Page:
The habit of yielding to feeling, which is the source of so much female partiality, is also fostered by the very men who censure so severely the faults which result from it. In men's portraiture of female character, we generally find that their beauideal of female excellence is the mere creature of feeling, and that even the weaknesses into which that uncontrolled feeling betrays her, are more amiable in their eyes than virtues of a sterner kind. In their horror of female independence, they are apt to represent strength of mind, judgment, and decision, as unfeminine. No wonder that women, thus practically taught that the admiration and devotion of the other sex are won by anything rather than the nobler qualities of heart and intellect, should be found deficient in them. When women shall have generally a keen sense of justice, and a contempt for the petty arts which wheedle a man into granting as an indulgence, that which ought to have been conceded as a right, much else around them must also be changed.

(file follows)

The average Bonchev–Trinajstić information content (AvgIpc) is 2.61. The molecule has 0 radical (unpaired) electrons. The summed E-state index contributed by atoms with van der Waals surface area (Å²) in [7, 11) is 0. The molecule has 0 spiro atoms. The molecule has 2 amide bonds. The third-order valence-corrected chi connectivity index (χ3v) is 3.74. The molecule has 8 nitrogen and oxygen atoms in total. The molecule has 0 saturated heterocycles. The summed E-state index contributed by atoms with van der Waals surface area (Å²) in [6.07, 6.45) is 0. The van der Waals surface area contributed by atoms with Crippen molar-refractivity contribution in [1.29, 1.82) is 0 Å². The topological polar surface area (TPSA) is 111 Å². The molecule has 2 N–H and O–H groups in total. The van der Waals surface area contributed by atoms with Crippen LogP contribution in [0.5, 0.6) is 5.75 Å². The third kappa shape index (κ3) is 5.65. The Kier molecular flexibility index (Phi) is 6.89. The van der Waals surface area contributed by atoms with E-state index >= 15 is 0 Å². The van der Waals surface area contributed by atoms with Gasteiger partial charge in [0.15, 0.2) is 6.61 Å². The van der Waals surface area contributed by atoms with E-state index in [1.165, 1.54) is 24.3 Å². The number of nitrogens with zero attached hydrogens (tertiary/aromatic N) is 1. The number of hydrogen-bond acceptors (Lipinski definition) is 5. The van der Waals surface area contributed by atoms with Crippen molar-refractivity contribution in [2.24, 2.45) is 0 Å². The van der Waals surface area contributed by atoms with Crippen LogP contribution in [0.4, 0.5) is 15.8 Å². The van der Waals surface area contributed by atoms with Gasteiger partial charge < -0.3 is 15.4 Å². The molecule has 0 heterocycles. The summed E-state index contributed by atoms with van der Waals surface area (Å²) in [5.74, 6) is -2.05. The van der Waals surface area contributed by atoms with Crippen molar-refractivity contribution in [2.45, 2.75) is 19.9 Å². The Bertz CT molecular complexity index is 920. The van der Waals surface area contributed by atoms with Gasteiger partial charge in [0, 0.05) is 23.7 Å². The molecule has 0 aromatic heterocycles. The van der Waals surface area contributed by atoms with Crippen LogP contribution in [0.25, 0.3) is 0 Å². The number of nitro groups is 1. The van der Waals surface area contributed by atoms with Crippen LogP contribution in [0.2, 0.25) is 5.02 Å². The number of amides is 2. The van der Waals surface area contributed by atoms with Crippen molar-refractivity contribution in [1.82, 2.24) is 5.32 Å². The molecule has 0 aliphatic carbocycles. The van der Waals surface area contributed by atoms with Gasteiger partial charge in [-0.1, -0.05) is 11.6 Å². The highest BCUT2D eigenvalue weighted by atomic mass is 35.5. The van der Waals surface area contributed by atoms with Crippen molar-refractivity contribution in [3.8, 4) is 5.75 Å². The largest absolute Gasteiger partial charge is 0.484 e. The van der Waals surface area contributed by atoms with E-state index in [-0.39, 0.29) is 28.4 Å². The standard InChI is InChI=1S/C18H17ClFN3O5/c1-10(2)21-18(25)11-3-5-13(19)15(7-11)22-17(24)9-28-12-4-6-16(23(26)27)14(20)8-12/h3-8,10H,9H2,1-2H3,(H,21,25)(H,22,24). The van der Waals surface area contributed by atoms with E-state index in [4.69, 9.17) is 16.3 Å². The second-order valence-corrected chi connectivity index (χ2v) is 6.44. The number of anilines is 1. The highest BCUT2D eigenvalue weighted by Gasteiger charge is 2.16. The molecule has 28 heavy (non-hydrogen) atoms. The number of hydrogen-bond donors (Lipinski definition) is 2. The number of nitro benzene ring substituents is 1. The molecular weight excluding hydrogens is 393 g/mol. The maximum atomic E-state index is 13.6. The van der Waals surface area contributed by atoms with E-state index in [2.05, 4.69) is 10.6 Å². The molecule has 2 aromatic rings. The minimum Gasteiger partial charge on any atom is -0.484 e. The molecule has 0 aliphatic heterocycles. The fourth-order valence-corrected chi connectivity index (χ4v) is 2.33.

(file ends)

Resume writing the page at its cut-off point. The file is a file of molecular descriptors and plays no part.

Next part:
We do not say these things in the mean spirit of recrimination, which tries to palliate a fault by accusing another; we say them to prove the necessity of raising women's own estimate of their position, and of their moral equality with men, which will gradually raise them in the eyes of the latter; for the best argu



ment for the concession of a right is to show that the claimants are worthy to exercise it. We say them, also, because the remedy is in great measure in women's own hands. Let them cultivate in themselves the love of truth, the spotless integrity which shall raise them above suspicion; let them train their sons by their own example to that high sense of justice which shall ensure the protection of the weak, and the next generation will cease to hear of the oppression of the one sex, or the artifice and partiality of the other.